Someday, Someday, Maybe by Lauren Graham
Someday, Someday, Maybe is Gilmore Girls actress Lauren Graham’s debut novel about a mid-twenties girl in 90s New York who has set a deadline for herself, by which time she needs to be “successful” as an actress.
Graham used many of her own experiences as a struggling actress in New York in the 90s, but in a cute, well-crafted way.
Franny, named after Salinger’s Franny and Zooey and exhibiting many of the same characteristics (a point made in the novel), is not the average bimbo actress trying to make money and be the face of a perfume; she wants to work in theater, she’s intelligent and funny, and she’s not a twig, she only wants to look like one.
She’s lacking in confidence, both in her looks and her talent, yet when she is put on the spot, she oozes with it. You can’t help but root for her to land a gig and be successful.
Since this is chick lit, there’s an obvious love triangle, but Graham is very tongue in cheek with it, as Franny and the right-for-her “friend” go to a chick flick matinee and have a discussion afterwards regarding love triangles. Frannie is upset by the movie because she sees her own life reflected back on her, and spouts off about how love triangles aren’t believable because they’re not real, that love shouldn’t just come in triangles but other shapes as well. It’s at this point her “friend” reveals that a love triangle is just a way to show different sides of a character and make an internal dilemma dramatic. I agree wholeheartedly with both points of view in this argument (I’ve made that same Shape argument myself, though I wasn’t in a love shape at the time), and I found the whole situation ironic and enlightening at the same time.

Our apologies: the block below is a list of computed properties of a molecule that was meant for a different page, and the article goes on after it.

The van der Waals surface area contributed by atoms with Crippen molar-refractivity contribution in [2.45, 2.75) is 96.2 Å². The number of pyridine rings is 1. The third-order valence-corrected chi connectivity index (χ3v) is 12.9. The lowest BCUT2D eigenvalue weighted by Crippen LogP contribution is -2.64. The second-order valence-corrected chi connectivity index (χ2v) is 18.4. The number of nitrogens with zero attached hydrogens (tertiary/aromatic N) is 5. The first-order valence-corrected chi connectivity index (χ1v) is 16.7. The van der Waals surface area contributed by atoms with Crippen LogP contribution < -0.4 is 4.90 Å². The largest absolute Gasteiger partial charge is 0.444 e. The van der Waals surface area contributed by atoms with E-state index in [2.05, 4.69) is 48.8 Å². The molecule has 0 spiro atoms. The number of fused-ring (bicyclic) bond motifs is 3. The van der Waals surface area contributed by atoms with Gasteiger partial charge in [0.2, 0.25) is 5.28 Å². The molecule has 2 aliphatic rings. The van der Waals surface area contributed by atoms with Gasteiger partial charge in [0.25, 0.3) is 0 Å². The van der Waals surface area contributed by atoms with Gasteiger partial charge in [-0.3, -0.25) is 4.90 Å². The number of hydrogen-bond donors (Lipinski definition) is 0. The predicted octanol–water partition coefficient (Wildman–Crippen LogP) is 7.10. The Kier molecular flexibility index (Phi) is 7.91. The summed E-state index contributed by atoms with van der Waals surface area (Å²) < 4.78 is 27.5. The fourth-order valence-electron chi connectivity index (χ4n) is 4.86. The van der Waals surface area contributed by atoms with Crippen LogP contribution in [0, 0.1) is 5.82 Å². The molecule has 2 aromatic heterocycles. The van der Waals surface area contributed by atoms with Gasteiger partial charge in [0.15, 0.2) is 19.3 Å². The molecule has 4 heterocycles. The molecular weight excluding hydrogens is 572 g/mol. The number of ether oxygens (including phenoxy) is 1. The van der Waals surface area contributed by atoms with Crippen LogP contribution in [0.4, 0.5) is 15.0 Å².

I could hear Graham’s voice when reading this (and only after finishing did I learn she narrates the audiobook! So disappointed!), and the snippy comebacks and klutzy situations had me chuckling.
The structure of the novel was also enjoyable, as it had Franny’s ever-present Filofax pages inserted as a method of catching the reader up on weeks of events or the emotions of Franny, and many chapters started with her voicemail messages, a true sign of the times.
I picked up this novel for a few reasons. One being it was written by Lauren Graham, whom I love on Gilmore Girls and Parenthood; I find her incredibly funny, witty, and beautiful and was interested in reading her writing. Two being it sounded similar to my own experience post-college, trying to make it in the Film world, albeit in LA rather than NY. I love stories set in and around the “industry” and I could appreciate a lot of what Franny was going through. I wasn’t trying to be an actress, but the struggle is the same.
Sure, it’s chick lit, it’s predictable and isn’t groundbreaking in any way, but it’s fun, funny, and an enjoyable read.